After identifying the onset and demise dates, composites of atmospheric circulation fields over South America were constructed for both onset and demise transitions. The OLR composite maps for the onset (Fig. 10) show the progression of the monsoon rains from 6 pentads (30 days) before the onset date to three pentads (15 days) after onset. Six pentads before the monsoon onset in our study area rainfall is greatest over the northwestern Amazon region, Central America, and over the southeast North Pacific along the intertropical convergence zone (ITCZ). In subsequent pentads the deep convection shifts southeastward and intensifies progressively, as noted previously by Kousky (1988) and Marengo et al. (2001). On the onset date the OLR composite shows a northwest–southeast oriented band of low OLR values extending across South America. This pattern is partly due to the interaction between tropical convection and slow-moving midlatitude frontal systems that sometimes become stationary for several days over southeast Brazil, giving rise to the South Atlantic convergence zone (SACZ; Casarin and Kousky 1986; Kodama 1992). After the onset, convection remains active over a large part of tropical South America, except over the north and east coasts of Brazil and over the west coast of South America (west of Andes). Near the end of the rainy season (Fig. 11), deep convection over tropical South America shifts northward, and develops a connection with the Atlantic ITCZ. On the demise date (Fig. 11d) the main area of convection is shifted north relative to its position on the onset date (Fig. 10d).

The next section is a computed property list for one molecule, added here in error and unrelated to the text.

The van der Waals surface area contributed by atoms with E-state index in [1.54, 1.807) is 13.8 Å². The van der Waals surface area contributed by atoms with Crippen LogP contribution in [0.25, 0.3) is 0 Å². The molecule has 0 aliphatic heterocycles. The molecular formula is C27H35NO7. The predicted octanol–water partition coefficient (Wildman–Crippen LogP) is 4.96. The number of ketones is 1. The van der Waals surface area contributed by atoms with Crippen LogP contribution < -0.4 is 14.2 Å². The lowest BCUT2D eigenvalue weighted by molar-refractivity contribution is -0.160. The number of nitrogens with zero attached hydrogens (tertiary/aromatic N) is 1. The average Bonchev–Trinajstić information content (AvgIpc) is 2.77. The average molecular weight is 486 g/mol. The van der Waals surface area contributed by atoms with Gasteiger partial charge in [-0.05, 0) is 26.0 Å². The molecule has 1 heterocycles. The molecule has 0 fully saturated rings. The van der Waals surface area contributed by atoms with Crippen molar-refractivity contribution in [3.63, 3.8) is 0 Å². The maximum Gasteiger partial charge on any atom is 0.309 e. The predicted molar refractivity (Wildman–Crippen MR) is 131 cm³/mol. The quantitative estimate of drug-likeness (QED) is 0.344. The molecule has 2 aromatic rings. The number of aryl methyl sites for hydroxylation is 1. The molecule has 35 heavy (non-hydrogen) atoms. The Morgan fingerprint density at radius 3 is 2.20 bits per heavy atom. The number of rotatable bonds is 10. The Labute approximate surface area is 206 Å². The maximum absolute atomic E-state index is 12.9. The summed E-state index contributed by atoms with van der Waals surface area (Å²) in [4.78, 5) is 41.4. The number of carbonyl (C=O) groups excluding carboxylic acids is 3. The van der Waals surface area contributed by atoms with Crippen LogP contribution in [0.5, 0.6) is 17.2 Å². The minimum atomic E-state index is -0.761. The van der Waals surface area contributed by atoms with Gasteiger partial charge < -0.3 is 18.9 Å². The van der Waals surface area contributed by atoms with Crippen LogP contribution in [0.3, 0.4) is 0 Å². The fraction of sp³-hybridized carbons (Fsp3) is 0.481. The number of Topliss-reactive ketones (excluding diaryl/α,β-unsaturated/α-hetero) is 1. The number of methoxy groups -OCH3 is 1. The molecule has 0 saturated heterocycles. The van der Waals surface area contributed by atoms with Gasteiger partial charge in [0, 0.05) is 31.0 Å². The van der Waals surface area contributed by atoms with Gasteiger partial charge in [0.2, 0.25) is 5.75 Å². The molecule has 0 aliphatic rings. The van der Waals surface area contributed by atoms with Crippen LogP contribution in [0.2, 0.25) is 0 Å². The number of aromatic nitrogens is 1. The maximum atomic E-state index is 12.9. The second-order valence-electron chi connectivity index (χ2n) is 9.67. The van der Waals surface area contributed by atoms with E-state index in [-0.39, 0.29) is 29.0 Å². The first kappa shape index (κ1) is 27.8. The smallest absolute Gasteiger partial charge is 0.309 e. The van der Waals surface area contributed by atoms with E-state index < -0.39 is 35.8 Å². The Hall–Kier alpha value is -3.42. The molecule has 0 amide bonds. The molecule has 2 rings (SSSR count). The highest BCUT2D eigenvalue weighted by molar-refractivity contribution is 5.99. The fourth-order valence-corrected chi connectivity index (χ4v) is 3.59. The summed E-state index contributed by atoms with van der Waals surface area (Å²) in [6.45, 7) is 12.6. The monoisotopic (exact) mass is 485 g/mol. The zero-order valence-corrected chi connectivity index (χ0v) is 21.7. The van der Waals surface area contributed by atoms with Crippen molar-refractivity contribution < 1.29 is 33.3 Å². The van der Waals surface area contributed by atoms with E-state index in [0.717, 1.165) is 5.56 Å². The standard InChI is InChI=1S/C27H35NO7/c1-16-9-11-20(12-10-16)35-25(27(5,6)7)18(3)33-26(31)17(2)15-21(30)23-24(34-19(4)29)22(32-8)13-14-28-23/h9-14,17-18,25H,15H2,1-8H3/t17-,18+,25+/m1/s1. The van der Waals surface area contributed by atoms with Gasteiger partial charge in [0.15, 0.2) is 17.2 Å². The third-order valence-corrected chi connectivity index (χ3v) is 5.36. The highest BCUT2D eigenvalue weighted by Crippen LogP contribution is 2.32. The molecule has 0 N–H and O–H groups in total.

The composites of the low-level (850 hPa) winds for the period prior to the onset of the rainy season (Fig. 12) show easterly flow perpendicular to the Andes between 10°S and 5°N. On the onset date, the low-level flow near the Andes, between 5° and 15°S, develops a southward component and northwesterly flow, a feature noted in previous studies (e.g., Nogues-Peagle and Mo 1997; Berbery and Collini 2000). This northwesterly flow, together with pre-existing northwesterly flow between 15° and 25°S, acts to transport moisture from the western Amazon southward toward the Bolivian Altiplano, Paraguay, northern Argentina, and central and southern regions of Brazil. Over WCB the easterly winds weaken substantially at the onset of the rainy season and the low-level (850 hPa) flow remains weak thereafter. During the demise phase (figures not shown) the opposite occurs, that is, the low-level easterly winds strengthen and remain relatively strong after the end of the rainy season.

During the onset phase the specific humidity increases quite rapidly from late August until mid-October (Fig. 13), which is similar to the seasonal changes noted previously for the long-term mean specific humidity (Fig. 2). In contrast, the rate of decrease of specific humidity during the demise phase is slower, probably due to feedbacks from accumulated soil moisture during the rainy season and evapotranspiration from vegetation.